The American Cyclopædia (1879)/Beck, Karl
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|Edition of 1879. See also Karl Isidor Beck on Wikipedia, and the disclaimer.|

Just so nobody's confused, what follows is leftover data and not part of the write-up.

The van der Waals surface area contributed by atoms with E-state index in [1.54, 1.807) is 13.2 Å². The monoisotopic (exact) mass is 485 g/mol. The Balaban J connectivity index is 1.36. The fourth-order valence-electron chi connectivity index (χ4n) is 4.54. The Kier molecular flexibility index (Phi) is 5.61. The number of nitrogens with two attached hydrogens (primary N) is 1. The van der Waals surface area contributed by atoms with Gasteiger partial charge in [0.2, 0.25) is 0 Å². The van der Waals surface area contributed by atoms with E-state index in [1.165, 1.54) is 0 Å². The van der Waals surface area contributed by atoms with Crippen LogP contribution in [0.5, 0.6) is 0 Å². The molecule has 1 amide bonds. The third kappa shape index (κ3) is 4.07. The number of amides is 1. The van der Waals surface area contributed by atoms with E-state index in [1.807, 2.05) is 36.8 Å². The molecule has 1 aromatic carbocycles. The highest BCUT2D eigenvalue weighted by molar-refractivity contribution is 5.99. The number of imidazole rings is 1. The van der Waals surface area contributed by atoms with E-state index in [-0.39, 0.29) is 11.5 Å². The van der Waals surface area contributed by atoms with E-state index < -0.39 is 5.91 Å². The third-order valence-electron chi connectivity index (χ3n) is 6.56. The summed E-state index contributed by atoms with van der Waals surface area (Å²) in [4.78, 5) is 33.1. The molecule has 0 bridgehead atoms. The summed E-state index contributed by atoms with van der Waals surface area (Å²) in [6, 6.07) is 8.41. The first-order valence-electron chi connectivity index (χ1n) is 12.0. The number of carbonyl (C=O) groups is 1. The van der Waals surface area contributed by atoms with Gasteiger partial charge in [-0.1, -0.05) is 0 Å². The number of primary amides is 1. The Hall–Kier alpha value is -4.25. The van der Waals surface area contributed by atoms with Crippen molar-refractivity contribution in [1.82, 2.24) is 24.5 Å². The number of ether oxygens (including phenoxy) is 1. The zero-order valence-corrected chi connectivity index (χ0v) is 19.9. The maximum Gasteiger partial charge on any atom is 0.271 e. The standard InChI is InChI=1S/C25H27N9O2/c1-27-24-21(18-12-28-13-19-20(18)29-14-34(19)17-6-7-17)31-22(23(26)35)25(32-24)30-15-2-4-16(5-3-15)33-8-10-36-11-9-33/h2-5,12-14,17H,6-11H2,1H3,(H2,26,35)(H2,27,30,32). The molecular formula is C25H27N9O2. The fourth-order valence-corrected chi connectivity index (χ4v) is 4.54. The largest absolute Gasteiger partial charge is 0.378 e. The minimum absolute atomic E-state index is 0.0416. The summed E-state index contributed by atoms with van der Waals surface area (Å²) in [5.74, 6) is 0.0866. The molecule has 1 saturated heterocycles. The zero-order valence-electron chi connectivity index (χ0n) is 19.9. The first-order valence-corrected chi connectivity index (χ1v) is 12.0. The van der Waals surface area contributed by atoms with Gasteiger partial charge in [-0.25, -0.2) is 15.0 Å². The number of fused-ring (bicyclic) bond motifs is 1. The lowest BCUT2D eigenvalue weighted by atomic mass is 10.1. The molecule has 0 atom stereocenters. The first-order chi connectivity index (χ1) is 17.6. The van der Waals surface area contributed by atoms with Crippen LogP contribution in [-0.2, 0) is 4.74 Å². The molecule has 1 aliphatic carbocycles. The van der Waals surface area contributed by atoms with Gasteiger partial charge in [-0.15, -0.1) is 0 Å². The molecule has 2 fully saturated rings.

BECK, Karl, a German poet, born at Baja, Hungary, May 1, 1817. He is the son of a Jewish merchant, studied in Pesth, Vienna, and Leipsic, and has since 1848 chiefly resided in Vienna. His first poems appeared in 1838 and 1839, and his reputation was established by his novel in verse, Janko, der ungarische Rosshirt (Leipsic, 1842). Among his principal succeeding works are: Lieder vom armen Mann (Berlin, 1846); Aus der Heimath (Dresden, 1852); Mater Dolorosa (Berlin, 1853); Jadwiga (Leipsic, 1863); and Elegieen (Vienna, 1869). He wrote a drama entitled Saul (Leipsic, 1841), not adapted for the stage. Many of his works, especially Janko, are remarkable for their delineation of Hungarian characteristics. A collection of his poems (Gesammelte Gedichte, Berlin, 1844) has passed through many editions.